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The Two-Way
12:18 pm
Fri August 22, 2014

'More That Could Have Been Done' To Help Foley, His Brother Says

Originally published on Fri August 22, 2014 11:02 am

Faulting the U.S. approach to dealing with hostage situations, Michael Foley says more could have been done to free his brother, American journalist James Foley, who was beheaded by extremist group the Islamic State after being held captive since 2012.

From Yahoo News:

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Life On Two Wheels
9:44 am
Fri August 22, 2014

Coming Soon To A Pole Near You: A Bike That Locks Itself

On a bike made by Yerka, parts of the frame hinge open to form a locking bracket. Its designers say the bike can't be ridden if it's stolen.
Yerka

Originally published on Fri August 22, 2014 9:52 am

Cyclists may soon have a convenient way to discourage bike thieves, thanks to new designs that use parts of the bikes themselves as locks. Two projects — one based in Chile, another in Seattle — are promising to provide peace of mind without the fuss of carrying a separate lock.

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The Two-Way
9:42 am
Fri August 22, 2014

Who Owns A Monkey's Selfie? No One Can, U.S. Says

This 2011 image taken by a crested black macaque in Indonesia has ignited a debate over who owns the photo. The camera's owner says the image belongs to him. In its new manual, the U.S. Copyright Office disagrees.
David J Slater Caters News Agency/Wikimedia Commons

Originally published on Fri August 22, 2014 9:48 am

The question of who owns a striking image taken by a crested black macaque may be closer to being settled, as the U.S. Copyright Office says the photo can't be copyrighted — by the person who owns the camera or by any other entity — because it wasn't taken by a human.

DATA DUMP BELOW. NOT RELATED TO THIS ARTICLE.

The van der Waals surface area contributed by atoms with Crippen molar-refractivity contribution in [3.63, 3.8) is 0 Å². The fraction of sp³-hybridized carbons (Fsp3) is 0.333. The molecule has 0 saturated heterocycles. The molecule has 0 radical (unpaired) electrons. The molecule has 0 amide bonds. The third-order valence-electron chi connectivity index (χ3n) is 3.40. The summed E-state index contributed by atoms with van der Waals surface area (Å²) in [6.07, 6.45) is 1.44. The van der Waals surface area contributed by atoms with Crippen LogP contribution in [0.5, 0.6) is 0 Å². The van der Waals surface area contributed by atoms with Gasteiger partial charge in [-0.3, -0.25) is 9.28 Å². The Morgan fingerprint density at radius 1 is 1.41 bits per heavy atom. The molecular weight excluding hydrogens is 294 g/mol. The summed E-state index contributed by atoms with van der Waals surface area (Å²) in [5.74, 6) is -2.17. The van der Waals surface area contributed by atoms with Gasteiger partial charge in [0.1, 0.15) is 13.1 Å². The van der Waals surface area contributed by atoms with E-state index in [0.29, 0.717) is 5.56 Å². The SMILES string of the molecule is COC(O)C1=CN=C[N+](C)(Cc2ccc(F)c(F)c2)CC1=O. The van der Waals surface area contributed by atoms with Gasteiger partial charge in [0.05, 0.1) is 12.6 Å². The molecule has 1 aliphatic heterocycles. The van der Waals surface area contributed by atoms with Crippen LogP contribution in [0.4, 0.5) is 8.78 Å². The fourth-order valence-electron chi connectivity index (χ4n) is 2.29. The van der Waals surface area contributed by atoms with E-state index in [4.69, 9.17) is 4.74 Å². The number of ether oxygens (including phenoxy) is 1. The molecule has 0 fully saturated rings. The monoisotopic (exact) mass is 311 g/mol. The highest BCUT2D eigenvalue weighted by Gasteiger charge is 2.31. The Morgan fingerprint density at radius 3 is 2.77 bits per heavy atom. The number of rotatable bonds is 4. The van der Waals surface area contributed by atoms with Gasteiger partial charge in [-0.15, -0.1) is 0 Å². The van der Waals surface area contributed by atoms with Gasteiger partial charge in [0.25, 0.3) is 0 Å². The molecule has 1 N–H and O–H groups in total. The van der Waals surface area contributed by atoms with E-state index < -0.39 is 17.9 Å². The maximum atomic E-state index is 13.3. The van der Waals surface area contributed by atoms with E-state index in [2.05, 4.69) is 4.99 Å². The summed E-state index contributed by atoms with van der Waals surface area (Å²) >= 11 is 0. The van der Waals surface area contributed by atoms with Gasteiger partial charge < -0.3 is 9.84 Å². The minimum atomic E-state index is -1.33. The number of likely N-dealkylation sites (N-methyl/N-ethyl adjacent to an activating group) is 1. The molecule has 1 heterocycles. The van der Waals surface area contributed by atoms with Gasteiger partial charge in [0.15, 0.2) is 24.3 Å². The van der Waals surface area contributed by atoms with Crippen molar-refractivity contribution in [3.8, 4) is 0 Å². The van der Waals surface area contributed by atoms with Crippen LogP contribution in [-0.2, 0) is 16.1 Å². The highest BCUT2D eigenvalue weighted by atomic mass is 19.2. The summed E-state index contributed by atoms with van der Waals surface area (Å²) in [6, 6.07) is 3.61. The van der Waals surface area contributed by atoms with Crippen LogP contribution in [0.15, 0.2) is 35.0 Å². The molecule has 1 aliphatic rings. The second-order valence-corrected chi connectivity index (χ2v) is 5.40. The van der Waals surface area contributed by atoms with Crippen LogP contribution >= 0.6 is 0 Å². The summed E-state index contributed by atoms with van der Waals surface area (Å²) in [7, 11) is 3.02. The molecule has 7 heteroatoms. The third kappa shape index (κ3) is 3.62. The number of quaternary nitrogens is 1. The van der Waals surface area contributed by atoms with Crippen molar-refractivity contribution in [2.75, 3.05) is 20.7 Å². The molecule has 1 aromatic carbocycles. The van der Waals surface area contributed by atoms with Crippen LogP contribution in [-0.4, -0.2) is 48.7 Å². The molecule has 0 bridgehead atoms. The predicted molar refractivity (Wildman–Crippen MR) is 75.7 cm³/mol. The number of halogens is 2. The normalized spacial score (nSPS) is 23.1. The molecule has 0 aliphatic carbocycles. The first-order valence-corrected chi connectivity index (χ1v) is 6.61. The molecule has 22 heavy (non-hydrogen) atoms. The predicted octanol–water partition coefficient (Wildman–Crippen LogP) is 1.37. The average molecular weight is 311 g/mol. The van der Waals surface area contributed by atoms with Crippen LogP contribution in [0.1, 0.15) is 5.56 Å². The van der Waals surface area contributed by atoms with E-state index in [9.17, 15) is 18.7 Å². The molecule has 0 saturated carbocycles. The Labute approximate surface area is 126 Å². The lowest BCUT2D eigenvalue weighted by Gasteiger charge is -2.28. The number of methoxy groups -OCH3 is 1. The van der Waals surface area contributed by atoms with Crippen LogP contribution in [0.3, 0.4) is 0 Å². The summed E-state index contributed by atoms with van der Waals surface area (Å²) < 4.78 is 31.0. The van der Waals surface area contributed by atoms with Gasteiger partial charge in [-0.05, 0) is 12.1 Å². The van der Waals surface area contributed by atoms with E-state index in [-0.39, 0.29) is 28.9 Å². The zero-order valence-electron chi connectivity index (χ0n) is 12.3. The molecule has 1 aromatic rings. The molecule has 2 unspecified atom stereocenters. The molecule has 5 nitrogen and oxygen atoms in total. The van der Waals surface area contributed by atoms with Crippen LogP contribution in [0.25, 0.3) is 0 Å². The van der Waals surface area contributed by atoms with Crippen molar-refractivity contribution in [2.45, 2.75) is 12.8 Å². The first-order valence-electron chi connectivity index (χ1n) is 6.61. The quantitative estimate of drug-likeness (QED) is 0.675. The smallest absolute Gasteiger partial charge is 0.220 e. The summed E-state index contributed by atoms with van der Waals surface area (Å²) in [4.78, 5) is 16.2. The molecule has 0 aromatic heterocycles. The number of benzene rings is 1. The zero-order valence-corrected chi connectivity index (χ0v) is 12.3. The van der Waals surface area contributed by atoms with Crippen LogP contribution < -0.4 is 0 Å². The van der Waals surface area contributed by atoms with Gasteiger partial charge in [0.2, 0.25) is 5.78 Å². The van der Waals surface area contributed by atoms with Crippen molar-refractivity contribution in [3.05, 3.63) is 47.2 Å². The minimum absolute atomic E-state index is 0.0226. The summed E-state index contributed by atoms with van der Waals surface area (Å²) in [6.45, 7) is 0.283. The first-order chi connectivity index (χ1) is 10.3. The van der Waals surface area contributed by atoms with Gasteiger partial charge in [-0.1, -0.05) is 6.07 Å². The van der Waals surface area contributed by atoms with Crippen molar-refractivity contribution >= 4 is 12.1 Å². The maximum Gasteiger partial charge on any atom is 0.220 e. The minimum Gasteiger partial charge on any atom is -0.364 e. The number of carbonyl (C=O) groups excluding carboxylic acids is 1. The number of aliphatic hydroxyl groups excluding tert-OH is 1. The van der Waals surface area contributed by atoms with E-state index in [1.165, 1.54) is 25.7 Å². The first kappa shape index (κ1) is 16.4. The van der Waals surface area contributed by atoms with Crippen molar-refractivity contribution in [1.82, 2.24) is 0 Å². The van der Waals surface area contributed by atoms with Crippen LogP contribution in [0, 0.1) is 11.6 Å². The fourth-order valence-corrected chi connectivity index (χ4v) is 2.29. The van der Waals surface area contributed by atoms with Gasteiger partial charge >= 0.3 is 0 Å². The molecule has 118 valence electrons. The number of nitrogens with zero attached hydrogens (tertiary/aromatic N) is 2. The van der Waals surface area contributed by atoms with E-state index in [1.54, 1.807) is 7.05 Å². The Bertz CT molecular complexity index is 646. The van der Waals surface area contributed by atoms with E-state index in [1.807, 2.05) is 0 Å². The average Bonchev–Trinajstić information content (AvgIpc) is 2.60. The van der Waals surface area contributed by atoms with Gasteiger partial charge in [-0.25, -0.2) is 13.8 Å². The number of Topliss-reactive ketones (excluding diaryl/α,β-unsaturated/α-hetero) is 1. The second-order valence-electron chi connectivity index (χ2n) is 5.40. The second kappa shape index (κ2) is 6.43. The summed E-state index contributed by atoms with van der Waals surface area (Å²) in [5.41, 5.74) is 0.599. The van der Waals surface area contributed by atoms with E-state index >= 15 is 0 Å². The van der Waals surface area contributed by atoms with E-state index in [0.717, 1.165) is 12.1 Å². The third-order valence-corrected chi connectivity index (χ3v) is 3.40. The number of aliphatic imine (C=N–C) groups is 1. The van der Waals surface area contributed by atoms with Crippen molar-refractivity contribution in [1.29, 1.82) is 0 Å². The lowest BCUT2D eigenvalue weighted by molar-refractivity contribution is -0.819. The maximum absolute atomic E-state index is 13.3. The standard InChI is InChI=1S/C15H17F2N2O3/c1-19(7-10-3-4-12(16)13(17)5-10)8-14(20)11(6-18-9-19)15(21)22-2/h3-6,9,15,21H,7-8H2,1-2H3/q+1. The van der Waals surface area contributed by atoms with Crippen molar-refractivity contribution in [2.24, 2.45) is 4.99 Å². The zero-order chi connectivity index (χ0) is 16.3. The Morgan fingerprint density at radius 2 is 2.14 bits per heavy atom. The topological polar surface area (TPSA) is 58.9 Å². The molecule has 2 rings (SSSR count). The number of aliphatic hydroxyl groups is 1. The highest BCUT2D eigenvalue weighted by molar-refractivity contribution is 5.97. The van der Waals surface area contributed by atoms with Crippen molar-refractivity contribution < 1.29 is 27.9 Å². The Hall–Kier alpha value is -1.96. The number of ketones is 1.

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The Two-Way
3:12 pm
Wed August 20, 2014

Beheading Video Sets Off Debate Over How — Or Whether — To Portray It

Originally published on Thu August 21, 2014 8:19 am

A video that shows an American journalist being beheaded by extremist militants has sparked outrage, along with arguments over whether the images should be restricted online.

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The Two-Way
11:58 am
Tue August 19, 2014

Brita Recalls Kids' Water Bottles Over Risk Of Cutting

Brita has announced a recall of 15-ounce bottles that feature children's cartoon characters such as the Teenage Mutant Ninja Turtles.
Consumer Product Safety Commission

Originally published on Tue August 19, 2014 3:38 pm

Some Brita water bottles made for children pose a possible danger due to lids that can break apart into pieces with sharp edges, says Brita, which has announced a safety recall. The bottles have white lids with fold-up straws and filters that sit inside the bottle.

"Brita has received 35 reports of lids breaking or cracking," the Consumer Product Safety Commission reports. "No injuries have been reported."

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The Two-Way
10:39 am
Tue August 19, 2014

Castro's Niece Casts Rare 'No' Vote In Parliament, Citing Gay Rights

In what could be a first, Mariela Castro (center), daughter of Cuban President Raul Castro, voted against legislation in the country's parliament. In May, she marched in a parade for the International Day Against Homophobia in Havana.
Franklin Reyes AP

Originally published on Tue August 19, 2014 12:18 pm

Cuba's parliament isn't big on dissent. Most legislation that makes it to a vote is endorsed unanimously, as a matter of course. But Mariela Castro, the daughter of President Raul Castro — and the niece of Fidel Castro — is making waves by voting "no" on a workers' rights bill, saying it didn't protect people with unconventional gender identities.

It seems that before the December 2013 vote was publicized recently in a Cuban blog, no one could recall anyone voting against a measure in Cuba's legislature. Some say a dissenting vote has simply never happened in Havana.

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The Two-Way
11:25 am
Mon August 18, 2014

Ukraine: Reports Of Attack On Civilian Convoy Near Luhansk

Originally published on Mon August 18, 2014 8:59 am